Sue Huff says she can breathe easily again.

Her daughter was diagnosed with an eating disorder in 2012. The teen's health deteriorated rapidly in just four months, but she needed two years of intensive treatment to recover.

During that time, Huff's daughter relapsed once and was admitted to hospital multiple times.

In Canada 1.5 per cent of women aged 14 to 25 reported having an eating disorder in 2002, according to the National Eating Disorder Information Centre.

Despite the prevalence of the disorder, Huff says one of the biggest challenges was getting treatment.  

She took her daughter to a family doctor after noticing dramatic changes in her health. Huff says the doctor recognized signs of an eating disorder and referred her daughter to a dietician. 

"We were told to wait for a dietician to call us - and that call didn't come for four months," Huff said. "We didn't wait because we recognized that this was a very serious situation."

Instead Huff took her daughter to a special eating disorder program at the University of Alberta. She was admitted for treatment within days.

"Luckily we found another entrance to that program," Huff said. "If we had waited for things to be processed following the procedure with the family doctor, I don't know that my daughter would be alive today."

Anorexia has the highest mortality rate of any psychiatric disorder, according to the National Eating Disorder Association in the United States. For women between 15 and 24 suffering from anorexia, "the mortality rate associated with the illness is twelve times higher than the death rate of all other causes of death."

Closing the gaps

Huff's experience with her daughter's illness motivated her to help found the Eating Disorder Support Network of Alberta in 2014. As executive director, Huff is now at the helm of an awareness project rolling out in conjunction with Canada's eating disorder awareness week from Feb. 1 to 7.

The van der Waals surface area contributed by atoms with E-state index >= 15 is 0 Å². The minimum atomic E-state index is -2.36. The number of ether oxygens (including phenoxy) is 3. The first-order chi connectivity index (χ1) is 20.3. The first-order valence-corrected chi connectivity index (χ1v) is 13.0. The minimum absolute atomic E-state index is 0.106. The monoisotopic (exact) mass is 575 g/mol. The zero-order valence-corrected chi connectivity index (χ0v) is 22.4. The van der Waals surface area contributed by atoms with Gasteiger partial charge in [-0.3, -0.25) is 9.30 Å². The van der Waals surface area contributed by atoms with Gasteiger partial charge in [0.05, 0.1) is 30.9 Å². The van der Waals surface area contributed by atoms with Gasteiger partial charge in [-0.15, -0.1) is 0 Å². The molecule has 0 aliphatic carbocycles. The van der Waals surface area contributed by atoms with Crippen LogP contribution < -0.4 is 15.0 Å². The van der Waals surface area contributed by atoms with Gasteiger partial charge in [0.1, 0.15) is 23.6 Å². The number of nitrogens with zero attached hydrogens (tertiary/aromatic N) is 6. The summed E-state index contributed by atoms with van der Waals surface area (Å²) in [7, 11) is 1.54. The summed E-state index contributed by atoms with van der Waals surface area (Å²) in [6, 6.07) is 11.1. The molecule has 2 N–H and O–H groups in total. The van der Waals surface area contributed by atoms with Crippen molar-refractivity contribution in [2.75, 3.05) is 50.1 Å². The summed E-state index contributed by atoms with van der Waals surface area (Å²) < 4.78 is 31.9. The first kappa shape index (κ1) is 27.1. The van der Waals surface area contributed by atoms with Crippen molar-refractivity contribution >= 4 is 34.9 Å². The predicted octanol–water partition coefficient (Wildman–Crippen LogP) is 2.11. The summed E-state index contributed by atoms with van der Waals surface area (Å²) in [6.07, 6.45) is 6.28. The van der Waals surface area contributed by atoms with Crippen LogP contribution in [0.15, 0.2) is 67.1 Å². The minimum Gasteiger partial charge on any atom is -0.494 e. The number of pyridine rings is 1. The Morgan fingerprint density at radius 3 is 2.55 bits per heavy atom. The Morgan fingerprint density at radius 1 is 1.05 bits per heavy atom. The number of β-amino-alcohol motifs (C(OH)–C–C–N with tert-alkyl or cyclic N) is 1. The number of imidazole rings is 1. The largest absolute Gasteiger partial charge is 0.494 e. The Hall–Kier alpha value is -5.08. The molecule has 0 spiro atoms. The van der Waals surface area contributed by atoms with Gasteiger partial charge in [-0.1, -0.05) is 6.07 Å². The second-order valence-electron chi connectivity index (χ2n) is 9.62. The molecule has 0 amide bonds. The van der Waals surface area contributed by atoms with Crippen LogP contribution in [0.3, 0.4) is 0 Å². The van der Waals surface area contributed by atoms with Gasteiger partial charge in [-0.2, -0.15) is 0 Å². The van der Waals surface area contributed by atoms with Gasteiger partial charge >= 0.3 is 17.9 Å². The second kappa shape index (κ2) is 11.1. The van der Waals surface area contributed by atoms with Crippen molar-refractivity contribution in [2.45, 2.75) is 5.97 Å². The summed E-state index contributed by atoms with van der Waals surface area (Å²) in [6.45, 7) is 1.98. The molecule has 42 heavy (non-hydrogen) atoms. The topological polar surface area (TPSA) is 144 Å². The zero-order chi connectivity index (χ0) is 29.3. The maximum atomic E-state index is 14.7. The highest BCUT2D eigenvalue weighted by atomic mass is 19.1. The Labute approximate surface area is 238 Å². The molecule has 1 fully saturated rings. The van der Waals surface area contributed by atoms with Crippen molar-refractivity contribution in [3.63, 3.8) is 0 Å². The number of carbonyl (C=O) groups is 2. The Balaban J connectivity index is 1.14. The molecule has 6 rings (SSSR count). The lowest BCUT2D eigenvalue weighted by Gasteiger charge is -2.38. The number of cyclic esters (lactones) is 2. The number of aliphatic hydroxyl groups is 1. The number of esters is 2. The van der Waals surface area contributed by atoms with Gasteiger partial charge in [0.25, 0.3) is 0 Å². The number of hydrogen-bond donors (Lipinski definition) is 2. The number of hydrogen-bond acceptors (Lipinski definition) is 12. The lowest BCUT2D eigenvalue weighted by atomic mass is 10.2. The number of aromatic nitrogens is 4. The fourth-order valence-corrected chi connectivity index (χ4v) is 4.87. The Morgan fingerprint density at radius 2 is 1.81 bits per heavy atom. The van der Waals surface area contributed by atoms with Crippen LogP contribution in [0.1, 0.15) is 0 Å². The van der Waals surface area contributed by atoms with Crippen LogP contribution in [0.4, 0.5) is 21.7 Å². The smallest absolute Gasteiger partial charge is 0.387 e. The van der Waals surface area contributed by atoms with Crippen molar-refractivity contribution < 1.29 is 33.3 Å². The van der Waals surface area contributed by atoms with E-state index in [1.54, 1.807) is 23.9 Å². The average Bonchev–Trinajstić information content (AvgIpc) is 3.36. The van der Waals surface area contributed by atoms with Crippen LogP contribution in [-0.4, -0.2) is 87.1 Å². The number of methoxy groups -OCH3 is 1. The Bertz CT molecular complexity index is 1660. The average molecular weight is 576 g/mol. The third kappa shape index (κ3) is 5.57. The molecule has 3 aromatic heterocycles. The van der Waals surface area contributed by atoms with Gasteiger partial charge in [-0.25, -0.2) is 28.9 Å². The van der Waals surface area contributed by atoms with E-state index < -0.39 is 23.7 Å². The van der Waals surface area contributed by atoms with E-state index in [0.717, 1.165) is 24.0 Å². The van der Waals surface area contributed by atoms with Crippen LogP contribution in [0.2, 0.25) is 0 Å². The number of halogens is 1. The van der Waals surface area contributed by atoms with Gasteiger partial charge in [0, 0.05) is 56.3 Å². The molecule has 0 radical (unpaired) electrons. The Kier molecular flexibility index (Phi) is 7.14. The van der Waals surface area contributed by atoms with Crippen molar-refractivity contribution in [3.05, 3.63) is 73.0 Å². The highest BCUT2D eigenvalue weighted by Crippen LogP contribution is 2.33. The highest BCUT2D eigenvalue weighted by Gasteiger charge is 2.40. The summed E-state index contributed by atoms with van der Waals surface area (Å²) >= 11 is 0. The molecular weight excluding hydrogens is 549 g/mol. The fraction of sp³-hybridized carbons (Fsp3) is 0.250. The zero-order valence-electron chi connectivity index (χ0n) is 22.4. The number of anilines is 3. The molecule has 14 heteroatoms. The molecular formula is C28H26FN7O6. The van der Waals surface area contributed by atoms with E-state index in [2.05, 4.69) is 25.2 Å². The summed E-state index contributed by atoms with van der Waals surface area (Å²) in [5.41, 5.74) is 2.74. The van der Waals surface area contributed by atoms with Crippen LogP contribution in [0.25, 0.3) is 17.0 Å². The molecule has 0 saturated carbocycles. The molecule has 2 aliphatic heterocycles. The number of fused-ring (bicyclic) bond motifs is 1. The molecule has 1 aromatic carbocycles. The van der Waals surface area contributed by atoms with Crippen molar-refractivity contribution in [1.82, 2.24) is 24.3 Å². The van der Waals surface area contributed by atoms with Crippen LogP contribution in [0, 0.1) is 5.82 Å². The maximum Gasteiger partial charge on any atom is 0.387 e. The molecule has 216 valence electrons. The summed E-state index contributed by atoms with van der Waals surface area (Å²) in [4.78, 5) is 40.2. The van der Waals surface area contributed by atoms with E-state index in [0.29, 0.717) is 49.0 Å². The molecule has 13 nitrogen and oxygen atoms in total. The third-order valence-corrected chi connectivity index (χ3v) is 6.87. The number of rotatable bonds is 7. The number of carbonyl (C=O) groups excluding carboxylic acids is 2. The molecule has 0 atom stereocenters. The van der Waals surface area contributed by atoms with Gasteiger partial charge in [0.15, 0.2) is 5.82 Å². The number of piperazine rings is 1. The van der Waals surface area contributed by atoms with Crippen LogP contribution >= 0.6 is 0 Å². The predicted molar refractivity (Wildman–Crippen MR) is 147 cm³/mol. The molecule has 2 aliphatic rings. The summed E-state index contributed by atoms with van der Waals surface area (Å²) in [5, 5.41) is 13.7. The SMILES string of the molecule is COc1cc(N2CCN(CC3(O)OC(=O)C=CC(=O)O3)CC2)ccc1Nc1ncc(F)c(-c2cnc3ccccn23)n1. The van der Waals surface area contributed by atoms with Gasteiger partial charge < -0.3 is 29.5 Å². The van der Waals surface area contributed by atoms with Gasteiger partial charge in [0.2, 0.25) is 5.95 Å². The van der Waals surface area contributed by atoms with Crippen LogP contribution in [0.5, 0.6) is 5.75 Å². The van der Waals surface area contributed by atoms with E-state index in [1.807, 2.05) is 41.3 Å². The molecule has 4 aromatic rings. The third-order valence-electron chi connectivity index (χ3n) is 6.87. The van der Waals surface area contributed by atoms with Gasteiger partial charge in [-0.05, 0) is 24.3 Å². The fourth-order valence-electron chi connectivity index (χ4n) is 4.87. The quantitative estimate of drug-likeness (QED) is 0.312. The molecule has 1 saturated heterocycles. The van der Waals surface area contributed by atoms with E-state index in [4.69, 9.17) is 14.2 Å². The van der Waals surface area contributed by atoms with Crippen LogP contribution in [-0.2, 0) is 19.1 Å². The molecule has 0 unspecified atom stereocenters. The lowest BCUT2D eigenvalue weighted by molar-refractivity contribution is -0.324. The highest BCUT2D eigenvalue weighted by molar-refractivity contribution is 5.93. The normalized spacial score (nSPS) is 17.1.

The event in Edmonton features a panel on Wednesday especially for health care professionals that aims to close gaps in the eating disorder treatment system. 

"It's not consistent enough for us to have full confidence that no matter who you go to, [the eating disorder] is going to be treated well," Huff said.

One of the biggest disconnects in the system is between the medical and counseling professions, according to registered psychologist Dr. Angela Grace.

"It's frustrating for me as a professional because I have the knowledge and expertise to work with people both in prevention and treatment and yet there's referral barriers," Grace said. 

"People don't know that there's help available, and doctors don't know where to refer outside of the eating disorder programs."

Grace says there's a general lack of knowledge in the medical system about resources such as Huff's eating disorder support network. Instead, she says doctors refer their clients to programs with wait-lists that can stretch as long as a year.

More education for professionals

At the University of Alberta, eating disorders have become part of training for future medical professionals. Classes and panels focused on eating disorders are a mandatory component of the university's dental hygiene program. 

Eating disorder symptoms often manifest themselves in the mouth according to Barbara Gitzel, a clinical professor of dental hygiene. For instance, teeth become eroded in bulimia sufferers who purge themselves by vomiting because stomach acids eat away at tooth enamel. 

Gitzel says talking about eating disorders is one of the most difficult interventions her students will face. That's why dental hygiene students at the University of Alberta are trained on how to talk to clients if they suspect something is wrong. 

"We can't just be nice because then we'll just go along with them - we'll end up condoning what they do if we're just nice," Gitzel said. "We need to express an actual concern."

For those already working in the health care system, training and information about eating disorders can be difficult to find.

"If you need information, you almost need to go looking for it," said Debra Coffey, a clinical counsellor. That's why she plans to attend Huff's eating disorder panel for healthcare professionals.

"When it comes to mental health, I'm not sure if there's ever enough information," Coffey said. "If we all know more, if we see symptoms sooner, maybe we can prevent it from becoming more serious."